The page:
Fooled by Randomness

I’ve just finished reading Fooled by Randomness by Nassim Nicholas Taleb (2nd edition). Its a good book which makes some great points, but also has plenty of stuff that is annoying in it. The style as he describes it is not mathematical but literary-philosophical, which I don’t have issue with but I did find the author’s sneering and arrogance sometimes a little overwhelming.

The book is structured as a series of essays about the nature of probability and randomness, and how people can deal with it. Taleb is a derivatives trader who worked on Wall Street for many years and now runs a hedge fund of his own. As the heading quote on his website states:

My major hobby is teasing people who take themselves & the quality of their knowledge too seriously & those who don’t have the guts to sometimes say: I don’t know….

and much of the book is just this, mocking all those who make predictions, well beyond their knowledge. Journalists and others who ascribe causal relationships to random outcomes also get considerable attention. He makes much of the way that survivor bias distorts our opinions on things. We look at someone who had been extraordinarily successful in some activity and assume it relates to skill without asking how many people who did something similar failed. Are they good and we have something to learn from them, or are they just the lucky 1-in-32 who got five heads in a row? Without knowing how many people started in the endeavour and whether the successes have survived longer than we would expect in a random environment is the only way of having some confidence.

More than anything else Taleb’s focus is on what he calls “Black Swans”, the rare occurrences that inductive reasoning will never tell you about. His points are coloured particularly by two experiences. Growing up in Lebanon in the early 80’s war and by his experience of highly successful traders who, after years of success, lost everything they had made and much more in less than one month including their jobs by the Russian default in 1998. In the aftermath many would claim that such an event was completely unusual and unexpected, Taleb argues that our past experience will never be a good guide to such things and we will always run into these outlier events.

In the world of market traders the successful hotshots of one era are typically wiped out after the most recent Black Swan event, and a new breed with little knowledge of the long term history take over and the process begins again with the new set of hotshot traders adapting to the “normal” market conditions until the next Black Swan comes along and again wipes them out.

The chapters/essays on these topics are excellent, and the discussion of how we may not be well evolved to deal with randomness was also interesting. The studies of heuristics by Kahneman and Tversky and how they guide much of our decision making rather than rational calculation were also enlightening at least for me who had not read much on the area before.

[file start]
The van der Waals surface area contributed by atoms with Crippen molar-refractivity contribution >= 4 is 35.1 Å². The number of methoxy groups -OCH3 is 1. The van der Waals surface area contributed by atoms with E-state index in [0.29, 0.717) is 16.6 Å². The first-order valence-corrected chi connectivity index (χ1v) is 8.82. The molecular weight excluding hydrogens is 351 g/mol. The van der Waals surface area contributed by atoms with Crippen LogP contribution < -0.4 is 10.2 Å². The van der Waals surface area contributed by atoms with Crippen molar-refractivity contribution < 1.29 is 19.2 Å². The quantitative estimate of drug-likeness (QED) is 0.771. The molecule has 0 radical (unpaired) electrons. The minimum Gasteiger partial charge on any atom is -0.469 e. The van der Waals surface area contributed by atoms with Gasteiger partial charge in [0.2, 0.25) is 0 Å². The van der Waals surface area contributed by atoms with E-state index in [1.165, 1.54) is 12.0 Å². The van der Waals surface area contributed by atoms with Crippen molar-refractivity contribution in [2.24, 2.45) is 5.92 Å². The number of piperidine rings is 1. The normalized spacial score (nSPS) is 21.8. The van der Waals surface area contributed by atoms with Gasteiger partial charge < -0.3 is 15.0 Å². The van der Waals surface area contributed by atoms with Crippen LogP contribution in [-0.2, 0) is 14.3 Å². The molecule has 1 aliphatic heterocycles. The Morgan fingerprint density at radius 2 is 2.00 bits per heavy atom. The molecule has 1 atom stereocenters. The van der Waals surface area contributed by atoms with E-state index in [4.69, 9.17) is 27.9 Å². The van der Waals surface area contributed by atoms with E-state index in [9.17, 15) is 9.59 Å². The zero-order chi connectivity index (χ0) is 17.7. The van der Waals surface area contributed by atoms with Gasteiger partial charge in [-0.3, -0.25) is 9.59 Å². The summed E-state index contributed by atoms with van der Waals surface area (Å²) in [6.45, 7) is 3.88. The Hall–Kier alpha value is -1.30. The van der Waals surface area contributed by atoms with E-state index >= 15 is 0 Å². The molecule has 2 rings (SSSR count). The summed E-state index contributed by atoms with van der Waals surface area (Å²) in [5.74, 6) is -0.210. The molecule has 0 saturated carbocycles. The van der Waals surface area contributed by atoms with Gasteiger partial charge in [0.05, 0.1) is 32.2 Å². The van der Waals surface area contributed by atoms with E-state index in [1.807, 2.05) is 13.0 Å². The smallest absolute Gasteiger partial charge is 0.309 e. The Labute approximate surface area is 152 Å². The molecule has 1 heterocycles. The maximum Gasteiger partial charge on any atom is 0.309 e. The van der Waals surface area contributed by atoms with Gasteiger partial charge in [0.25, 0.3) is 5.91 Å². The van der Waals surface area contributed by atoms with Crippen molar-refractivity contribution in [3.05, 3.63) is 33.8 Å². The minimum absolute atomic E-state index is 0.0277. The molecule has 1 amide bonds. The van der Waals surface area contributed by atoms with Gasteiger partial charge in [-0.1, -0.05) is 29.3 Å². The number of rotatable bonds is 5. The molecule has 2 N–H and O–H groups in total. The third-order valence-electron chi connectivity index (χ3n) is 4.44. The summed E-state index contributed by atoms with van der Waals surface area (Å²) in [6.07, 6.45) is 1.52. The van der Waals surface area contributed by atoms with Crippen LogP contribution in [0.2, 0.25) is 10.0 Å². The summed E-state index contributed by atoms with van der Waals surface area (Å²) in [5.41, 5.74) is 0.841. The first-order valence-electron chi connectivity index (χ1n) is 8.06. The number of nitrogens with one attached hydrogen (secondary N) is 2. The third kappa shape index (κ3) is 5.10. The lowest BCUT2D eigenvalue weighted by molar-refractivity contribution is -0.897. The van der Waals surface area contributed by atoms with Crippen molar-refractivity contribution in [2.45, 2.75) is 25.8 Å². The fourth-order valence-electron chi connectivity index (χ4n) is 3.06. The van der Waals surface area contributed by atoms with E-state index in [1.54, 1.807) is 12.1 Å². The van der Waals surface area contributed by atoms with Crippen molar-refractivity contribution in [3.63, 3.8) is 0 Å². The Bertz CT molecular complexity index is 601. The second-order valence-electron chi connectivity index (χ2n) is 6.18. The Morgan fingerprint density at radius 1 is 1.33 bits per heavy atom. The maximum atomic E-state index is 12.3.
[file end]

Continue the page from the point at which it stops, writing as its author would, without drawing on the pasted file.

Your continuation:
The final few chapters however are a little disappointing, and I had the feeling of the book drifting away rather than coming to a conclusion. Still a worthwhile read.


4 Responses to Fooled by Randomness

  1. JC says:

    I read the book a while ago, as I worked in the same firm and knew of him. I thought he was a little too stuck up and tooottttaaallyy full of himself- in the book that is. It was funny how he criticized the south American scions working in emerging market departments, yet he was a middle eastern one… how ironic.

    I’m not sure where the book fits other than him telling us how wonderful he is compared to others. It isn’t too “mathy” as there is hardly any in there even the “verbalized variety. It isn’t a trading book because he doesn’t tell us much other than using stop losses. He could have delved far more into the area of money management which is really 95% of trading I think.

    I thought it was a disappointing books in a lot of respects…. finding it quite shallow.

    The one thing he did help me with inadvertently…. his sucking up to George Soros. He described how Uncle George is so totally unbiased as a trader. That advice is always good as a reminder.

    My take on he book is that it more of a marketing tool for the dude. In other words he can always show clients what a thoughtful, clever fellow he is for writing a book.

  2. Steve says:


    I agree that from a trading perspective it tells you little practical advice. I think he makes good arguments about why its important not to be sucked in to believing that sucess in the markets (particularly over short timescales) is a good basis for belief in skill. I kind of knew to be cautious of this already, but it is certainly true that bonus structures etc. I also think the stuff about some of the behabiour finance was interesting although certainly not new it effectively mixed in with the rest of his arguments.

    As for sucking up to Soros, he certainly does. I can only imagine its because they are both fans of Popper.

  3. hc says:

    I’ve read it through my interests in gambling. People are fooled by randomness and see themselves as controlling processes that involve indepent trials. I think Taleb provides the basis for an explanation of problem gambling.

    I found it a simple inytoduction to important issues in understanding heuristics and personal rules.

  4. […] One of the topics discussed in Fooled by Randomness was the tendency of people in general, but journalists and business economists in particular, to attempt to spin any random series of events into some sort of coherent story. Rather than being content to report an event in its own right there is a compulsion to explain even if the link is tenuous. […]

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